Nobody's tested for a full percentage point increase in long term gilt yields overnight. I don't think anybody thought that that was a realistic

possibility. Now we know it is. So the system will recalibrate just as the system did after the financial crisis. You get used to these black swan

events, as they're called.

QUEST (on camera): So does this mean now there could be other instruments buried elsewhere that are ticking?

WINTERS: Yes, of course. And the idea that we're done with the black swans, forget it, there will always be black swans, probably calls for being

better capitalized, generally having more cash in the bank liquidity and technical terms, generally. And if you get those things sorted out, then

you can absorb the black swans.

QUEST (on camera): Finally, the one thing that everybody says is the banking system is robust.


QUEST (on camera): In fact, Jamie may say, and complain about too high capital requirements, and Basel three may all be a real pain in the butt

for the rest of you in terms of the amount. But having just seen the Bank of England, I think I'd be happier that you will lending a little bit less


QUEST (on camera): --having bigger buffers?

WINTERS: Well, we're lending a fraction of what we learned pre 2008. So we are much, much, much stronger than we were then. But yes, there's a really

interesting question, what point should the banking system accommodate every risk that could hit us?

And at what point do you say actually, the central bank should step in at some point? Let's think about some of the horrific acts of war or acts of

nature. Should banks be capitalized to protect against the worst possible scenario?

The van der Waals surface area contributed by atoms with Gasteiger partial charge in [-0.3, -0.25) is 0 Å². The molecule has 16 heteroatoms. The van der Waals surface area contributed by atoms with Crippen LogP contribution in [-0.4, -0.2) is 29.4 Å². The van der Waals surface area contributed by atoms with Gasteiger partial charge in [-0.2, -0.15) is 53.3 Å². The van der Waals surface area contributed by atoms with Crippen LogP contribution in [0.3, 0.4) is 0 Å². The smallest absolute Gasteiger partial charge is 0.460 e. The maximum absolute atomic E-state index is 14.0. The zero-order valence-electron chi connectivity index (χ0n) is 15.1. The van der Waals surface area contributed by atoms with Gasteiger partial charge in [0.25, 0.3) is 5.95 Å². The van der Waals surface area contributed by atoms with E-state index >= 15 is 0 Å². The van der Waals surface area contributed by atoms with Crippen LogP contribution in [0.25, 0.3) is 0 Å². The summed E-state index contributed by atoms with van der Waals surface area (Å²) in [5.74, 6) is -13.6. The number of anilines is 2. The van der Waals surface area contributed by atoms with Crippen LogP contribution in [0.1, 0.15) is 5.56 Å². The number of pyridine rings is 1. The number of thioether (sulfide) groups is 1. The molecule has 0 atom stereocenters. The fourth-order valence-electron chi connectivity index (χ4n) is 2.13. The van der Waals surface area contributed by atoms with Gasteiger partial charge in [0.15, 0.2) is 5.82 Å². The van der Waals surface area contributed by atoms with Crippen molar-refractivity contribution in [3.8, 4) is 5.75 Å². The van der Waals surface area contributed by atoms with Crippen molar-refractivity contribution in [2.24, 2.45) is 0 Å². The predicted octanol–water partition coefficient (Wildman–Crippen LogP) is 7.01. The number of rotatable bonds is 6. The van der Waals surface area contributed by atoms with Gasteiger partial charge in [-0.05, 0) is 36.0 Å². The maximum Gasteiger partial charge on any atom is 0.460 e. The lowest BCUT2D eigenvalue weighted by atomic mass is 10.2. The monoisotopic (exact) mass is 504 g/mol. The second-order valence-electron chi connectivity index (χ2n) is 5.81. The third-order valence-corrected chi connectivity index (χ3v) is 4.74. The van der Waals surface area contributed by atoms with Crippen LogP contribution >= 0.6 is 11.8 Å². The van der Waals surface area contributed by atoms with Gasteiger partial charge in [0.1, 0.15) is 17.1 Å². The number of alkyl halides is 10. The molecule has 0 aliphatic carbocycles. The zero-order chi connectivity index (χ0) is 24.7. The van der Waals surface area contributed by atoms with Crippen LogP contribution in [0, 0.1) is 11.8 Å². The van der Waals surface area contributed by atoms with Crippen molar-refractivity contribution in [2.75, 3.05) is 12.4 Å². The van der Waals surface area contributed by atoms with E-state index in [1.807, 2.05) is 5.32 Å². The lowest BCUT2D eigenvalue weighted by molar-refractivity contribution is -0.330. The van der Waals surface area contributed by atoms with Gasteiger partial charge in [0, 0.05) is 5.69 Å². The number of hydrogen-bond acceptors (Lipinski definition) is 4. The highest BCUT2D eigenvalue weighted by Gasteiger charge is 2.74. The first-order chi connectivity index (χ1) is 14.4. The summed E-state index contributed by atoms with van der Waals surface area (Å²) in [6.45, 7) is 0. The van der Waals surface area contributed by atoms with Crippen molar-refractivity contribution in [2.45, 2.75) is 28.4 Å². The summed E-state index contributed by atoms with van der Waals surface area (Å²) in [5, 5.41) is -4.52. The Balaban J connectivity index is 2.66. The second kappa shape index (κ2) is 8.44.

WINTERS: Well, if we are, the economy will grind to a halt. So central banks can manufacture liquidity pretty much for free. And that's what the

Bank of England did in this LDI crisis. I think that's a perfect example of where you draw the line and say up to a point, the private sector has to

take care of itself. Well, my point the central bank can actually smooth things through.

QUEST (on camera): On that point will be a moveable feast?

WINTERS: If you knew what it was in advance, you'd protect against it in advance.


CHATTERLEY: That's a great conversation. OK, still to come here on "First Move". Billionaire status may the latest financial fallout Rapper Ye, stay

with CNN.


CHATTERLEY: Welcome back to "First Move"! Corporate America saying nay to yay major brands the latest being Adidas have cut ties with the rapper who

formally went by Kanye West after he doubled down on anti-Semitic comments he made online.

At the same time Gap and Footlocker have pulled all Yeezy merchandise from their shelves. The fallout causing Forbes to drop Ye from its billionaires